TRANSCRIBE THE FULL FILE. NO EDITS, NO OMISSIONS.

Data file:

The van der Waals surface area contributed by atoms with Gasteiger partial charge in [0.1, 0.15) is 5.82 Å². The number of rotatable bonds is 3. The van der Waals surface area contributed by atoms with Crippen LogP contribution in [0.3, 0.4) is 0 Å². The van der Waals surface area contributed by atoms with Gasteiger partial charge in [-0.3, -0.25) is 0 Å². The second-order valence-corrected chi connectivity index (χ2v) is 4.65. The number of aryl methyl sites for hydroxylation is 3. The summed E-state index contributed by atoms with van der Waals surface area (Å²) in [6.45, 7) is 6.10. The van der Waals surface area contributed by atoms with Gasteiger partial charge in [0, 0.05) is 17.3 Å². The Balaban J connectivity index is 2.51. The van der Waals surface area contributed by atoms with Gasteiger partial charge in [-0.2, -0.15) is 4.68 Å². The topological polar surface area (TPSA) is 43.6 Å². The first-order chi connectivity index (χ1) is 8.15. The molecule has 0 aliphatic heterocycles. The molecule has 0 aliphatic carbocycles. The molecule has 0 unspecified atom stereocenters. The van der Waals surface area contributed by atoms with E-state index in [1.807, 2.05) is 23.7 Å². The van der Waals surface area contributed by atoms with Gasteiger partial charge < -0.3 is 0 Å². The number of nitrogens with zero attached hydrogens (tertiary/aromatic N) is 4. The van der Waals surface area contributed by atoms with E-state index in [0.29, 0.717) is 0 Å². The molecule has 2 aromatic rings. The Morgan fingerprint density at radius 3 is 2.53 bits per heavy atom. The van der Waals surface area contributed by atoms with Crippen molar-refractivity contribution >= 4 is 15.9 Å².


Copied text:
The van der Waals surface area contributed by atoms with Gasteiger partial charge in [0.1, 0.15) is 5.82 Å². The number of rotatable bonds is 3. The van der Waals surface area contributed by atoms with Crippen LogP contribution in [0.3, 0.4) is 0 Å². The van der Waals surface area contributed by atoms with Gasteiger partial charge in [-0.3, -0.25) is 0 Å². The second-order valence-corrected chi connectivity index (χ2v) is 4.65. The number of aryl methyl sites for hydroxylation is 3. The summed E-state index contributed by atoms with van der Waals surface area (Å²) in [6.45, 7) is 6.10. The van der Waals surface area contributed by atoms with Gasteiger partial charge in [0, 0.05) is 17.3 Å². The Balaban J connectivity index is 2.51. The van der Waals surface area contributed by atoms with Gasteiger partial charge in [-0.2, -0.15) is 4.68 Å². The topological polar surface area (TPSA) is 43.6 Å². The first-order chi connectivity index (χ1) is 8.15. The molecule has 0 aliphatic heterocycles. The molecule has 0 aliphatic carbocycles. The molecule has 0 unspecified atom stereocenters. The van der Waals surface area contributed by atoms with E-state index in [1.807, 2.05) is 23.7 Å². The van der Waals surface area contributed by atoms with Gasteiger partial charge < -0.3 is 0 Å². The number of nitrogens with zero attached hydrogens (tertiary/aromatic N) is 4. The van der Waals surface area contributed by atoms with E-state index in [0.29, 0.717) is 0 Å². The molecule has 2 aromatic rings. The Morgan fingerprint density at radius 3 is 2.53 bits per heavy atom. The van der Waals surface area contributed by atoms with Crippen molar-refractivity contribution >= 4 is 15.9 Å².